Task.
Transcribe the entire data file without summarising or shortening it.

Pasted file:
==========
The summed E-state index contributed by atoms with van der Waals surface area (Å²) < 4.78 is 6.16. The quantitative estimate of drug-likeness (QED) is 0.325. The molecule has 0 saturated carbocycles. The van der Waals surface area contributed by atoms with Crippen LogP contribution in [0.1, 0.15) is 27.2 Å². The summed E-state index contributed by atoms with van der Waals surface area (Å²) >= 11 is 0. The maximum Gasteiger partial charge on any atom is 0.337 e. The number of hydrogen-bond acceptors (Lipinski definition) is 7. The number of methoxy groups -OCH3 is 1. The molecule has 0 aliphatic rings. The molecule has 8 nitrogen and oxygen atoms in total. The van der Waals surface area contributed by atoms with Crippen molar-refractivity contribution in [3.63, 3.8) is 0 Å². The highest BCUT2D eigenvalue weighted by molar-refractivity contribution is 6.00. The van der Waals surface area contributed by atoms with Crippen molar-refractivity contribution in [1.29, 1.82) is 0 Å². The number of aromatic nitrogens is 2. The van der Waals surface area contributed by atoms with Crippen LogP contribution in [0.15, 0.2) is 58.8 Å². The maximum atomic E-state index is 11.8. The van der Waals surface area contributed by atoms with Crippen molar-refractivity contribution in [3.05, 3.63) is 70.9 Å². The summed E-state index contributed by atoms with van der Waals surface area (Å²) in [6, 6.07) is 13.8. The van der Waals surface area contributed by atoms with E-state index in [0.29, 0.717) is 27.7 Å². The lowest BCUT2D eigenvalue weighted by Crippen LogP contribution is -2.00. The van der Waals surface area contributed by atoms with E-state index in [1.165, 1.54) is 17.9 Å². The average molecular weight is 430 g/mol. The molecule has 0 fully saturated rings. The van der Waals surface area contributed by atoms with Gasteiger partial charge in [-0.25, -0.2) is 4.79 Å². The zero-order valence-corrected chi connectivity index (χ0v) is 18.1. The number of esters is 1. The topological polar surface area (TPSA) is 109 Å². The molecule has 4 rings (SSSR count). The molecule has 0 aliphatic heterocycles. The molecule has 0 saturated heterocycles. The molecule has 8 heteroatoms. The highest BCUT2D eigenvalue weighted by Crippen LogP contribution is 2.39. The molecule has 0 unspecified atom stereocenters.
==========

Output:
The summed E-state index contributed by atoms with van der Waals surface area (Å²) < 4.78 is 6.16. The quantitative estimate of drug-likeness (QED) is 0.325. The molecule has 0 saturated carbocycles. The van der Waals surface area contributed by atoms with Crippen LogP contribution in [0.1, 0.15) is 27.2 Å². The summed E-state index contributed by atoms with van der Waals surface area (Å²) >= 11 is 0. The maximum Gasteiger partial charge on any atom is 0.337 e. The number of hydrogen-bond acceptors (Lipinski definition) is 7. The number of methoxy groups -OCH3 is 1. The molecule has 0 aliphatic rings. The molecule has 8 nitrogen and oxygen atoms in total. The van der Waals surface area contributed by atoms with Crippen molar-refractivity contribution in [3.63, 3.8) is 0 Å². The highest BCUT2D eigenvalue weighted by molar-refractivity contribution is 6.00. The van der Waals surface area contributed by atoms with Crippen molar-refractivity contribution in [1.29, 1.82) is 0 Å². The number of aromatic nitrogens is 2. The van der Waals surface area contributed by atoms with Crippen LogP contribution in [0.15, 0.2) is 58.8 Å². The maximum atomic E-state index is 11.8. The van der Waals surface area contributed by atoms with Crippen molar-refractivity contribution in [3.05, 3.63) is 70.9 Å². The summed E-state index contributed by atoms with van der Waals surface area (Å²) in [6, 6.07) is 13.8. The van der Waals surface area contributed by atoms with E-state index in [0.29, 0.717) is 27.7 Å². The lowest BCUT2D eigenvalue weighted by Crippen LogP contribution is -2.00. The van der Waals surface area contributed by atoms with E-state index in [1.165, 1.54) is 17.9 Å². The average molecular weight is 430 g/mol. The molecule has 0 fully saturated rings. The van der Waals surface area contributed by atoms with Gasteiger partial charge in [-0.25, -0.2) is 4.79 Å². The zero-order valence-corrected chi connectivity index (χ0v) is 18.1. The number of esters is 1. The topological polar surface area (TPSA) is 109 Å². The molecule has 4 rings (SSSR count). The molecule has 0 aliphatic heterocycles. The molecule has 0 saturated heterocycles. The molecule has 8 heteroatoms. The highest BCUT2D eigenvalue weighted by Crippen LogP contribution is 2.39. The molecule has 0 unspecified atom stereocenters.